(Variegated Mirto de Montes Sage) Over the years, we have seen a number of variegated varieties of Mountain Sage. None have been as lovely and sturdy as this one, from botanist Brent Barnes of the University of California at Riverside.

    It blooms heavily and for a long time, producing crimson flowers that form a lively contrast with the small green and cream leaves from spring into fall. The variegations and coloring of the handsome foliage are stable from one growing season to the next.

    This tightly branched sage is so floriferous that its flowers seem to outnumber the small leaves. Mountain Sages, including hybrid varieties, can grow from 18 to 48 inches tall and wide. None are picky about soil type, but all need good drainage. Most are equally adaptable about growing in locations ranging from full sun to partial shade

    Similar to other Mountain Sages, which are native to the American Southwest and Mexico, this variety appreciates regular watering yet does well in dry gardens. Salvia microphylla 'Variegata' is colorful in borders, containers and along walkways. We highly recommend this unique plant as do hummingbirds.

    $8.50

    OUT OF STOCK

  • Salvia species from Tamaulipas

    (Tamaulipas Mystery Sage) Hot pink, robust and aromatic, this is a sage that plant collectors from the San Francisco Botanic Gardens couldn't pass up when they found it in the Mexican state of Tamaulipas, which borders the bottom tip of Texas on the Gulf of Mexico.

    Sometimes great plants don't have official scientific names, and this is one of them. But the lack of binomial nomenclature is not a mystery: Obtaining scientific naming is a time-consuming, expensive process. So we have to content ourselves by talking about this species as Salvia species from Tamaulipas or the not-so-mysterious Tamaulipas Mystery, a drought- and heat-tolerant beauty.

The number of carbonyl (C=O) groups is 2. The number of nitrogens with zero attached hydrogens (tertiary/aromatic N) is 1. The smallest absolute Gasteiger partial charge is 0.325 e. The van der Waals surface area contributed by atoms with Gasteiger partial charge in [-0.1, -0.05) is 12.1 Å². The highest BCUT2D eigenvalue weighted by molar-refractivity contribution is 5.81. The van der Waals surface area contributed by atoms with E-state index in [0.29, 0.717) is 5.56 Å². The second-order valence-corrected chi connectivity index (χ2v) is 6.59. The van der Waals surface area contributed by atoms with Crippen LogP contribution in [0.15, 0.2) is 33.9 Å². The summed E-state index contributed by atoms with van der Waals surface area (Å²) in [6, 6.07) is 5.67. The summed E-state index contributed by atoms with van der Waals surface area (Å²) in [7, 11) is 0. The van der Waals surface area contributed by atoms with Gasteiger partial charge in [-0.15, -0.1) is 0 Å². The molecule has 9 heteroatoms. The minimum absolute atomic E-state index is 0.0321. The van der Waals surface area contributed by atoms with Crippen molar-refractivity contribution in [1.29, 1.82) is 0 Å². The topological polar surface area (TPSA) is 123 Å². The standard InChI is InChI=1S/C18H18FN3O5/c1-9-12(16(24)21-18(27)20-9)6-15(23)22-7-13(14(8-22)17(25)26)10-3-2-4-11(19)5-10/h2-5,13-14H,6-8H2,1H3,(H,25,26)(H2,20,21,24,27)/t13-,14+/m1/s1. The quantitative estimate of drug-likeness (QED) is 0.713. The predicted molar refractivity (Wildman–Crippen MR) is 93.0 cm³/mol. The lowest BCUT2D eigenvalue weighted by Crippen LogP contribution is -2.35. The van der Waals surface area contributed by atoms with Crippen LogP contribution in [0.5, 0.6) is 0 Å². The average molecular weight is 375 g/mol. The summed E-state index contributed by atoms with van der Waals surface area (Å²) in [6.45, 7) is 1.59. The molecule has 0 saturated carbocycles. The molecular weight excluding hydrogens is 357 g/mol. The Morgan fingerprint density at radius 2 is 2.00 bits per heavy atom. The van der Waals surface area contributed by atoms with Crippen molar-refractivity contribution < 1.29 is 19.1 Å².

This sage is closely related to Lemmon's Sage (Salvia lemmonii), which somewhat accidentally has blossoms the color of pink lemonade. Lemmon's Sage is named after the 19th century, Southwestern plant explorer John Lemmon who discovered it while recuperating from Civil War injuries to his health.

    The inch-long flowers of Tamaulipas Mystery are cupped by dusky, dark calyxes and grow on similarly dark stems along with heavily textured, dark green, rose-type leaves. Bloom time is spring into fall. This shrub is adapted to winter temperatures in USDA Zones 7 to 10. It enjoys partial shade, but also does well in full sun. Place it in a shrub border, dry garden or patio container. Hummingbirds will visit, but deer will not.

    The nomenclature of this and closely related Southwestern sages is confusing. Our blog articles are a good source of information on this topic.

    Highly recommended.
    $8.50
  • Salvia texana

    (Texas Blue Sage) This is a cutie and a tough customer once established. It even grows well in caliche soils. Although Salvia texana typically blooms only during spring in Texas, it has a longer season stretching into fall up north.

    Flower colors are in the blue range and include purple and violet. Our strain could be described as having the violet of Scarlet O’Hara eyes as well as pronounced white beelines. Its deep green, oblong leaves and bracts are covered with silky hairs so long that they look like eyelashes.

    Although short at 12 to 24 inches tall, Texas Blue Sage is so charming that we like to crouch down to get a closer look. In Northern California, it thrives in full sun, but in Texas, it appreciates a bit of shade on the hottest days. This drought resistant Texas perennial does well in a dry garden, but also accepts regular watering in well drained soils.